Middlesex chairman apologises for ‘painful’ and ‘outdated’ views on black and South Asian interest


Middlesex chairman Mike O’Farrell has apologised for comments on black and South Asian interest in cricket that were called “painful” and “outdated” by ex-England player Ebony Rainford-Brent.

O’Farrell said football and rugby become “much more attractive to the Afro-Caribbean community” and cricket was sometimes “secondary” to education for young South Asian players.

He was speaking at a Digital, Culture, Media and Sport (DCMS) select committee hearing into how cricket plans to tackle racism in the sport.

Rainford-Brent said such “outdated views” were “exactly” why cricket was under pressure to tackle issues of diversity and inclusion following former Yorkshire player Azeem Rafiq’s account of racism in the sport.

O’Farrell subsequently offered his “wholehearted apologies” for the “misunderstanding” his comments at the hearing had caused.

“I wholly accept that this misunderstanding is entirely down to my own lack of clarity and context in the answers I provided, and I am devastated that my comments have led to the conclusions some have made,” he said.

“For the purposes of clarification, I was aiming to make the point that as a game, cricket has failed a generation of young cricketers, in systematically failing to provide them with the same opportunities that other sports and sectors so successfully provide.”

A parliamentary report earlier this month recommended the government should limit public funding for cricket unless there was “continuous, demonstrable progress” on eradicating “deep-seated racism”.

Rafiq, who in November told the DCMS select committee that English cricket was “institutionally racist”, said O’Farrell’s comments “confirmed what an endemic problem the game has”.

When asked about Middlesex’s record on diversity and inclusion, O’Farrell said that 57% of their players under the age of 17 came from “culturally diverse backgrounds”.

He said that was “more difficult” to maintain at higher levels and particularly in the academy, for “several reasons”.

Going into those reasons, O’Farrell claimed that “the football and rugby worlds become much more attractive to the Afro-Caribbean community” at that age.

He added: “In terms of the South Asian community, there is a moment where we’re finding that they do not want necessarily to commit the same time that is necessary to go to the next step because they prefer – not always saying they do it – they sometimes prefer to go into other educational fields and then cricket becomes secondary.

“Part of that is because it’s a rather more time-consuming sport than some others so we’re finding that’s difficult.”

He said the situation was “changing” with Twenty20 and one-day cricket and because there was “much more choice and variation in the game” young South Asian men and women were “finding this a much more attractive sport”.

He added: “We are moving it forward – it’s not as fast as we’d like it to and we’re trying to make as many opportunities as we can.”

Rainford-Brent said on social media that “unfortunately the decision-makers hold on to these myths” and “the game deserves better”.

“Just painful,” she added.

Rafiq also spoke out in response to the Hampshire chairman Rod Bransgrove’s comments that his county was “overachieving” on inclusion and diversity.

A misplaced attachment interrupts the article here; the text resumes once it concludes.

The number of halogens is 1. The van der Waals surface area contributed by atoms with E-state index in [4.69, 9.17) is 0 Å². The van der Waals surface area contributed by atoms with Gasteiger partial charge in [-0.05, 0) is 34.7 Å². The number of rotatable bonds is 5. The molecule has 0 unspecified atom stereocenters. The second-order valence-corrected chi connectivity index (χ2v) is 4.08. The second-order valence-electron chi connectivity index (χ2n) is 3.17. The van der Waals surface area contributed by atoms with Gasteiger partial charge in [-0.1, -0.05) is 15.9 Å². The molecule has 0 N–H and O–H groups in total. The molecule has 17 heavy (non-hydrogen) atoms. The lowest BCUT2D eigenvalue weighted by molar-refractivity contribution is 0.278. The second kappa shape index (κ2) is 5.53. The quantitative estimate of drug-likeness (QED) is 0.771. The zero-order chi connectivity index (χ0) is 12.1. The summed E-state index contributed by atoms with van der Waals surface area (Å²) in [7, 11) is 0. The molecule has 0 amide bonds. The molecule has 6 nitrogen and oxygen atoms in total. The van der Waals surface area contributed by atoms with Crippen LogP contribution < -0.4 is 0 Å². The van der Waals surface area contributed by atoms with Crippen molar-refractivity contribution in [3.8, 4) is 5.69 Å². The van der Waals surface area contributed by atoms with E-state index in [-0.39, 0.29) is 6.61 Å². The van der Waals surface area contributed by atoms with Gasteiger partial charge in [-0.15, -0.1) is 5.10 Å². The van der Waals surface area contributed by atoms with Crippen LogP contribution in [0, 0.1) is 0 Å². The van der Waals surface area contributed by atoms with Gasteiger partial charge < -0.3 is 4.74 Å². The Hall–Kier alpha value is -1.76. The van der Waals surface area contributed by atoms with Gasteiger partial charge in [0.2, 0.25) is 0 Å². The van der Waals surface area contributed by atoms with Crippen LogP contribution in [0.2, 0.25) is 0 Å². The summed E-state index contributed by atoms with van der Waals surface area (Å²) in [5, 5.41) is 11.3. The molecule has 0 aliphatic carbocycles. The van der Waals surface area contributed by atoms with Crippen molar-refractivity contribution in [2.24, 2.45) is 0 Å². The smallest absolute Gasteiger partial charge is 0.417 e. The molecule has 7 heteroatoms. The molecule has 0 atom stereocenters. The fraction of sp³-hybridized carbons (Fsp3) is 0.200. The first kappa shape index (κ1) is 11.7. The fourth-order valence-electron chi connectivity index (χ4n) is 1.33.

“These people have come to a select committee and said they think that they’re overachieving, that the counties don’t get enough credit. I’m pretty angry,” said Rafiq.

“I think it shows that maybe the problem lies with the counties a lot more than the ECB. You’ve got a demographic of county chairs that don’t see the problem.

“I found it quite staggering to hear that one of the chairs felt that they were actually overachieving in this space.”

In 2018, South Asian players represented 30% of recreational players but only 4% of first-class county players.

The proportion of recreational players who are South Asian has since dropped to 28% but the ECB says there has been an increase in South Asian players in county academies, from 11% in 2018 to 17% in 2019-20.

Rainford-Brent helped found Surrey’s African Caribbean Engagement Programme (ACE) to address a 75% decline in cricket participation by members of the black community over the past 25 years.

She said: “The interest is there the young people just need the right offer.”

Rafiq also called O’Farrell’s comments “painful” and said they showed “how far removed from reality these people are”.

In his statement, O’Farrell added cricket “won’t make the progress it needs to” unless it learns how to make the game “an attractive proposition for youngsters of all backgrounds to continue through the pathway into the professional game”.

“We at Middlesex are no different,” he said.

“We have an academy side that contains in excess of 60% British-born Asian and black young cricketers and we must take responsibility for ensuring that the route into the professional game is as accessible and appealing as other sports or opportunities.

“I speak on behalf of the entire club in saying that our desire is to see a 1st XI walking out to play for the club which is truly reflective of the broadly diverse county that Middlesex is today and that we will do all within our power to make that happen.

“Once again I apologise for any upset or hurt my earlier comments may have caused, that was most definitely not my intention.”

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